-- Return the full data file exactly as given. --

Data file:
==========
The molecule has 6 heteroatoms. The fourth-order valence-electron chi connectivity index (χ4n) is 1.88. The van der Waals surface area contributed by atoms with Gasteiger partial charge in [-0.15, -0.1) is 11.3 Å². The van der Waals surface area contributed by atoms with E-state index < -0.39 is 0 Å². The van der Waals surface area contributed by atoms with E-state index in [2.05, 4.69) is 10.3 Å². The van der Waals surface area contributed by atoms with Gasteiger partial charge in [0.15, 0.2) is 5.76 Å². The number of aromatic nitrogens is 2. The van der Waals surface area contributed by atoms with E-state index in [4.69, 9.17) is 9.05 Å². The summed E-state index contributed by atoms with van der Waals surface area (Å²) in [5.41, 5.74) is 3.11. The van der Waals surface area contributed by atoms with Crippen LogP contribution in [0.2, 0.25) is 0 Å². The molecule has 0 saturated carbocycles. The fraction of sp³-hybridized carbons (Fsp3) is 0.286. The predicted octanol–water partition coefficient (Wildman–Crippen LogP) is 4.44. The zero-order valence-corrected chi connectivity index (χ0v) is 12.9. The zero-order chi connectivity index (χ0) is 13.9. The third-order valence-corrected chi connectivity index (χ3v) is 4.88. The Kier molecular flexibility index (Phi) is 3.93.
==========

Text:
The molecule has 6 heteroatoms. The fourth-order valence-electron chi connectivity index (χ4n) is 1.88. The van der Waals surface area contributed by atoms with Gasteiger partial charge in [-0.15, -0.1) is 11.3 Å². The van der Waals surface area contributed by atoms with E-state index < -0.39 is 0 Å². The van der Waals surface area contributed by atoms with E-state index in [2.05, 4.69) is 10.3 Å². The van der Waals surface area contributed by atoms with Gasteiger partial charge in [0.15, 0.2) is 5.76 Å². The number of aromatic nitrogens is 2. The van der Waals surface area contributed by atoms with E-state index in [4.69, 9.17) is 9.05 Å². The summed E-state index contributed by atoms with van der Waals surface area (Å²) in [5.41, 5.74) is 3.11. The van der Waals surface area contributed by atoms with Crippen LogP contribution in [0.2, 0.25) is 0 Å². The molecule has 0 saturated carbocycles. The fraction of sp³-hybridized carbons (Fsp3) is 0.286. The predicted octanol–water partition coefficient (Wildman–Crippen LogP) is 4.44. The zero-order valence-corrected chi connectivity index (χ0v) is 12.9. The zero-order chi connectivity index (χ0) is 13.9. The third-order valence-corrected chi connectivity index (χ3v) is 4.88. The Kier molecular flexibility index (Phi) is 3.93.